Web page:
THE Alexander Maconochie Correctional Centre began with the excellent, enlightened attitudes toward prison reform of its pioneering namesake on the notorious penal colony of Norfolk Island.
But that was three years ago – and that’s how long it took before the British Government of the day sacked the reformer and returned to the bad old days.
There are indications that history is repeating itself.
It was a splendid idea to follow in Maconochie’s footsteps. The initiative came, I suspect, from the then-Chief Minister Jon Stanhope, who had been Deputy Administrator and official secretary of Norfolk Island for three years from 1991. He is a history buff and (since there’s not much else to do on Norfolk) he would have read of Maconochie’s brave attempt to bring a modicum of decency to the island’s penal system.
Coincidentally, I too became fascinated by Norfolk’s history and have recently published the results in “Dark Paradise – Norfolk – Isolation, Savagery, Mystery and Murder”.
It is a scarifying story but, as I discovered, the one beacon of light is Capt Maconochie who arrived there in 1840 with his family and a radical plan.
Instead of torturing the prisoners with the lash and without hope of release, he began a system of “marks”, which they earned by their behaviour and hard work. And when they achieved certain totals (depending on the severity of their original sentences) they received their tickets of leave, or parole, back into the NSW community.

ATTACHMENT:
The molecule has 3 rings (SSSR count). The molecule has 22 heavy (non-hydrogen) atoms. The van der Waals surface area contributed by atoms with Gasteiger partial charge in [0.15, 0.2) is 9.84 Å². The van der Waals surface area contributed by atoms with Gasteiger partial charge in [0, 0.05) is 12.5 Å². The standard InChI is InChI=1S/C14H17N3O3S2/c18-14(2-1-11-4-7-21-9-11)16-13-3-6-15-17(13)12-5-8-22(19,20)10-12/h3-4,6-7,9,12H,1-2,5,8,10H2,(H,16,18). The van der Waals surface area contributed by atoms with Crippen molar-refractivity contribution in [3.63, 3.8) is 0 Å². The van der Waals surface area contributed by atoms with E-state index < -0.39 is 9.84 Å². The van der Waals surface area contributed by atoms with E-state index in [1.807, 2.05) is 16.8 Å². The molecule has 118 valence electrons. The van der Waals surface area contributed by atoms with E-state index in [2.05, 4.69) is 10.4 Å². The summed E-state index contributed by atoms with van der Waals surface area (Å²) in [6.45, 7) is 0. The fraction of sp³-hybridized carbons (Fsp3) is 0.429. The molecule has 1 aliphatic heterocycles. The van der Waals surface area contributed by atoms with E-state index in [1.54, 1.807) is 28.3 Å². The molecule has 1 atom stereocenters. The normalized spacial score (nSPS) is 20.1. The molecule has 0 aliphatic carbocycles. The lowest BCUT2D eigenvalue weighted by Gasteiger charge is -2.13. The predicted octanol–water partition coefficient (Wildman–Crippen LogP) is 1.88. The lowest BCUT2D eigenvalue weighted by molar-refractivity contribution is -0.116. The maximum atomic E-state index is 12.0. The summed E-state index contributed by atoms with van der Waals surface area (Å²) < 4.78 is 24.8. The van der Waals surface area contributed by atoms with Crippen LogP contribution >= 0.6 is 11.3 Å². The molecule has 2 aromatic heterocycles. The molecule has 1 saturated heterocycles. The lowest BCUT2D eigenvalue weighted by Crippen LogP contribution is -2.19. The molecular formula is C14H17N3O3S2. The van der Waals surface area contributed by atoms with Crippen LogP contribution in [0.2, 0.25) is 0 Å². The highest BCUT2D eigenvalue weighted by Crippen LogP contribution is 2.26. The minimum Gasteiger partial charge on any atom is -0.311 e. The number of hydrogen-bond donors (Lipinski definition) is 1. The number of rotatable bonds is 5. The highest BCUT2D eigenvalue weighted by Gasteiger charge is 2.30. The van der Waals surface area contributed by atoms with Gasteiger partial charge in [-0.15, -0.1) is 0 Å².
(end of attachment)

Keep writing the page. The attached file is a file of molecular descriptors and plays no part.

It worked. During his administration some 1500 prisoners earned their way out of jail and their rate of recidivism was less than five per cent.However, at Westminster, the Tories returned to power. They were determined that Norfolk should be a place of “terror” that would deter the convicts on the mainland from rebelling against their slave-driving overlords. And they laughed in the face of those who advocated rehabilitation.
I am not suggesting that the Government of Katy Gallagher has changed tack and is now using the jail like a Norfolk Island hellhole. But I am saying that unless governments keep pressing jail authorities to live up to the policies of enlightenment, the turnkeys will revert to their traditional habits of corruption, contempt and oppression of those in their charge.
The jail’s website is the public window into the centre and our best indicator of the mindset of the administrators. At first they were assiduous at keeping us up to date. That has now gone by the board. The last posting took place on July 28, 2012. And when journalists (including myself) have sought to tour the facility and report our findings we have been ignored or deferred indefinitely.
Instead, they have been caught in a ridiculous spat over whether to provide free needles to the inmates, a big percentage of whom are drug users. Residence in the jail is the perfect opportunity to break the habit and arguments about their “human rights” to continue injecting are quite absurd. Alexander Maconochie believed in collective responsibility.
Free needles are exactly the opposite.